RAID Performance Questions

Chuck Swiger cswiger at
Thu Jan 25 20:15:50 UTC 2007

On Jan 25, 2007, at 10:50 AM, Milo Hyson wrote:
> The write times of both RAID configurations are slower than the  
> single drive (which is expected due to having to write to multiple  
> drives). However, I wasn't expecting such a drastic reduction  
> (about 50%). The read times, although faster, are only marginally  
> so in per-char transfer. They're a bit better in block performance,  
> but still not what I would expect. It would seem to me that a read  
> spread across four drives should see more than a 45% performance  
> increase. The highest rate recorded here is only a quarter of the  
> PCI bus-speed, so I doubt that's a bottleneck. CPU load peaks at  
> 50%, so I don't see that being a problem either.

Single-byte accesses are a worst-case scenario for RAID throughput;  
the block rates are generally more applicable to the performance  
you'll see for decently-written applications and many use-case  
scenarios.  If you've got a UPS or battery-backup option for the RAID  
card enabled, consider turning on write-back mode rather than write-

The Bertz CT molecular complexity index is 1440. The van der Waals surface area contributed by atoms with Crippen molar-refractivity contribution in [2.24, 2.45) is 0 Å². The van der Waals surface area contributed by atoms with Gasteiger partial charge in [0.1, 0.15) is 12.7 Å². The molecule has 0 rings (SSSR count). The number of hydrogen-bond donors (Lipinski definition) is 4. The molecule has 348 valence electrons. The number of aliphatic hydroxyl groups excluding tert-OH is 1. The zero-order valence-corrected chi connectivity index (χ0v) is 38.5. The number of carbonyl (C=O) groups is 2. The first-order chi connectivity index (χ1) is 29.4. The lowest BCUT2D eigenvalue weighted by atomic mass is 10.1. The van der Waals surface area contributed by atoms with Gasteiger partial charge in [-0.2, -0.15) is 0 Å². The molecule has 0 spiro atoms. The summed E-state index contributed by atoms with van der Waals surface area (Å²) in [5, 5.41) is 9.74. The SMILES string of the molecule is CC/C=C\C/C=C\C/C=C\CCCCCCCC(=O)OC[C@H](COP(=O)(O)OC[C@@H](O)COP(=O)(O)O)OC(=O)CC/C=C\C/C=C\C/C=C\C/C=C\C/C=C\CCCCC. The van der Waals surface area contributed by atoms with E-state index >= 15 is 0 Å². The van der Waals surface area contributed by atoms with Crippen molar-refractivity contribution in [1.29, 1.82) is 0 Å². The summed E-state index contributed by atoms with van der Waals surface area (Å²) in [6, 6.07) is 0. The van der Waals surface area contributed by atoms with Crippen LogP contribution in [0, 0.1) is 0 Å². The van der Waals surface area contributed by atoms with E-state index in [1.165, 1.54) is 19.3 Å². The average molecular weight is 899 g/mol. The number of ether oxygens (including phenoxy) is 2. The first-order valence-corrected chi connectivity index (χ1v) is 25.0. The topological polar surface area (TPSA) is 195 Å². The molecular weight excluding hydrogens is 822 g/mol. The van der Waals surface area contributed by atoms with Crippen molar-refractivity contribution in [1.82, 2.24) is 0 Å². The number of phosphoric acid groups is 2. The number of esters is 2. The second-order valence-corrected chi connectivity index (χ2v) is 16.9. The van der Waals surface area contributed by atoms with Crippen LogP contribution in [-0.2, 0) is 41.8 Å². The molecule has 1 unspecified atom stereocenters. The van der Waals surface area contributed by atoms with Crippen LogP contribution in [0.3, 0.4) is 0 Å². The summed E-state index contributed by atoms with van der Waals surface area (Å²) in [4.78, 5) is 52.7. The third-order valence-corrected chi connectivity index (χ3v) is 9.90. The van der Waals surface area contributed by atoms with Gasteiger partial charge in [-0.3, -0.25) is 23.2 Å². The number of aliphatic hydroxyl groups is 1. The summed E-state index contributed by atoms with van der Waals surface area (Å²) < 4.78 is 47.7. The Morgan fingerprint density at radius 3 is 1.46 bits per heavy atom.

thru mode, which ought to improve write performance pretty  

Still, you also ought to consider that a 3-disk RAID-5 configuration  
is very much not ideal from either an efficiency or performance  
standpoint-- you want more like 5 or 6 drives being used, in which  
case your performance numbers ought to increase some.  This is also  
somewhat true of the 4-disk RAID-10 config; using 6 or all 8 drives  
would likely improve performance compared with striping against only  
two disks.

> I also ran some performance tests with a stock build of PostgreSQL  
> 8.0 to get a different angle on things.
[ ... ]
> Any performance benefit of RAID in these tests is almost  
> nonexistent.  Am I doing something wrong?  Am I expecting too much?  
> Any advice that can be offered in this area would be much appreciated.

Most databases dislike any form of RAID except plain old RAID-1  
mirroring, but absolutely hate RAID-5.  Databases can do OK with big  
RAID-10 combinations, too, but ask any experienced DBA what they'd  
like, and they'd rather have as many RAID-1 spindles available as  
possible compared with any other drive arrangement.


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